This week’s GAAP Flash includes articles about implementing IFRS 16, technology companies’ delay on moving overseas cash back to the U.S., tax planning strategies for small businesses under the new tax reform, and the strength of China’s yuan currency.
IFRS 16 compliance presents the choice to be outstanding (February 8, 2018) Accounting Today (@AccountingToday)
The new leasing standard published by the IASB, IFRS 16, will come into effect on January 1, 2019. A new leasing standard from the IASB? Yes, I said that correctly. The timing and content of IFRS 16 is very similar to ASC 842! This article serves as a reminder that if you’re adopting IFRS 16, it will require significant planning for future leases, and the process of weeding through existing lease agreements is going to be a big endeavor! The amount of information to collect and analyze probably feels overwhelming, and the 2019 adoption date will be here before you know it so, the sooner you start the process, the better!
How It’s Relevant: Just when we finished understanding and implementing the revenue recognition standards, both IFRS and GAAP are coming at you again with leasing! As companies (hopefully) just learned from implementing ASC 606, any compliance effort needs to start with a solid plan. Understanding the requirements first, then determining the best processes for success will make all the difference! Need help understanding the new requirements? We provide an IFRS Update course which includes a discussion on IFRS 16.
Tech Giants Are in No Rush to Spend Overseas Cash (February 5, 2018) The Wall Street Journal (@ WSJ)
As we discussed in last week’s GAAP Flash, the new tax law is making it easier for companies to bring overseas cash back to the United States and the tech industry (which holds more overseas cash than any other industry) stands to recognize the largest benefits. But many tech companies have yet to make any big moves! The complexities of the new tax code are being evaluated, so the hope is that companies like Alphabet and Microsoft will follow in the footsteps of Apple. Last month, Apple announced they would make a $38 billion one-time tax payment to bring the money back to the U.S. to boost the economy.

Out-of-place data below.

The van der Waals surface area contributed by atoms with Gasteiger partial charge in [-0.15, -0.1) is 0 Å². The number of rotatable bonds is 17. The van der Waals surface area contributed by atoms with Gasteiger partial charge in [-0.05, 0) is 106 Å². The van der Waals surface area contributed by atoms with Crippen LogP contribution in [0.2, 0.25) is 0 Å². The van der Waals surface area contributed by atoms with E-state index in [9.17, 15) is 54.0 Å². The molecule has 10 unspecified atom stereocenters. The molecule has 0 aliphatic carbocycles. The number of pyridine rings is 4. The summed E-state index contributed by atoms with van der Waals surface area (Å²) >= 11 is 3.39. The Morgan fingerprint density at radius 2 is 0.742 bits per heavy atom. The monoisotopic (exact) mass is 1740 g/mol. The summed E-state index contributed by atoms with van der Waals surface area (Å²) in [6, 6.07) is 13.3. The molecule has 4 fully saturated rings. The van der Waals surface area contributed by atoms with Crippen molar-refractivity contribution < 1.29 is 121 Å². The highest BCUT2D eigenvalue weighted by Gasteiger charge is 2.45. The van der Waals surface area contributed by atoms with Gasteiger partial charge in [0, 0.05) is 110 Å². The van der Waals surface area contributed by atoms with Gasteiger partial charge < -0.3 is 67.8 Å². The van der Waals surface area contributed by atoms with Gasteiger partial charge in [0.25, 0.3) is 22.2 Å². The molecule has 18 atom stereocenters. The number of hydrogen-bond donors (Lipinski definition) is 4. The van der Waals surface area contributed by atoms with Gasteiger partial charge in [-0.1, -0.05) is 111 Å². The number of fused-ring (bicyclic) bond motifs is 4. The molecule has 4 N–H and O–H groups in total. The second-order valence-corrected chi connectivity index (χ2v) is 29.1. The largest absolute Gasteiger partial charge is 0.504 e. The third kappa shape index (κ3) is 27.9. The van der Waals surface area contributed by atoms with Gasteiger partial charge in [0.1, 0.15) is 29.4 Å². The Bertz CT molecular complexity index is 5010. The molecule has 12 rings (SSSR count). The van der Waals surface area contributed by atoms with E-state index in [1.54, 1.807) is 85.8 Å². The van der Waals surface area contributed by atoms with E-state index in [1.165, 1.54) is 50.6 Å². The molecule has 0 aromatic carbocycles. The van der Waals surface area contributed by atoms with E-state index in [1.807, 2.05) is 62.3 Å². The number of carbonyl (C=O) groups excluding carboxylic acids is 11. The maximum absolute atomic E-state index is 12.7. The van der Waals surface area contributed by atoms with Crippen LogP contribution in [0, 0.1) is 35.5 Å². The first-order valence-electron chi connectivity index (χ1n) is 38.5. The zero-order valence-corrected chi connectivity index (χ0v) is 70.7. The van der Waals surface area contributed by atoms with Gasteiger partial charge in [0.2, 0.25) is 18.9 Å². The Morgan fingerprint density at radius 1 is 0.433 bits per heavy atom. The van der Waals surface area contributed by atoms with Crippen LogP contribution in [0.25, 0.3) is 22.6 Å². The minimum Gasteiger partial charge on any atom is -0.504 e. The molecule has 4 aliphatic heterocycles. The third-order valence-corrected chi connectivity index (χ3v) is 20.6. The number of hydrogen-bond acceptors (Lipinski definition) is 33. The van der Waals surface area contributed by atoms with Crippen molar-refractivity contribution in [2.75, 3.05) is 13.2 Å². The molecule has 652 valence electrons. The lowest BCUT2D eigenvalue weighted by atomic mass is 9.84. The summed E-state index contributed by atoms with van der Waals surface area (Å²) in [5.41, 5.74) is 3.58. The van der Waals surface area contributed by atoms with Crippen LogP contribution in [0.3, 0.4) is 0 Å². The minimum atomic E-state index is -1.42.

How It’s Relevant: There are some great business opportunities as part of the tax reform, but there doesn’t seem to have been as much immediate change to spending as hoped. Tax reform impacted many pieces of the tax law, for many types of industries, and some believe it was all passed too quickly! So, ensuring that the law is understood in its entirety before making big financial moves is extremely important. Here is a link to reports issued by KPMG analyzing the new tax law.
Here’s the latest sign that China is loosening its grip on the yuan (February 7, 2018) MarketWatch (@MarketWatch)
The yuan, or renminbi, is China’s government-controlled currency that typically trades at a similar rate as the U.S. dollar. But lately, the yuan is trading higher, which is probably impacted by the weaker U.S. dollar and the increase in global growth. The currency gained 3.4% against the U.S. dollar in January, which has not happened that quickly since the 1980s, so is this a sign that China’s government is loosening its grip on its currency?
How It’s Relevant: If the yuan is more freely traded, there is the potential for more foreign investment. What does investment in foreign currencies mean? It means there will be foreign transactions and translations! However, the accounting for foreign currencies can be very difficult to interpret. Check out our foreign currency slides that will help bring clarity to this important topic and feel free to contact us if you have any questions!
How the new tax law will affect your clients’ S corporations (February 6, 2018) Accounting Today (@AccountingToday)
For small businesses, the new tax law has decreased the rate for C corporations and provided a 20% tax reduction for pass-through entities (like S corps), so determining whether to structure their business as a C corp or as a pass-through entity is an important decision. As this article explains, there are many factors to consider before any company structure changes should be made.
How It’s Relevant: Spending most of my career in a tax department, I only saw a handful of C corporations. The dreaded double taxation made the structure favorable only in a few circumstances. But profitable pass-through entities may end up benefiting if they decide to form C corps, especially because the qualified business deduction is set to expire in 2025. Tax planning is tricky, and we never know if new laws will be passed, and what deductions and credits may be extended. So, don’t make any big decisions quite yet! The tax bill, as it stands, has some contradictory wording, so sit tight – we will keep you updated when the IRS issues clearer guidance!
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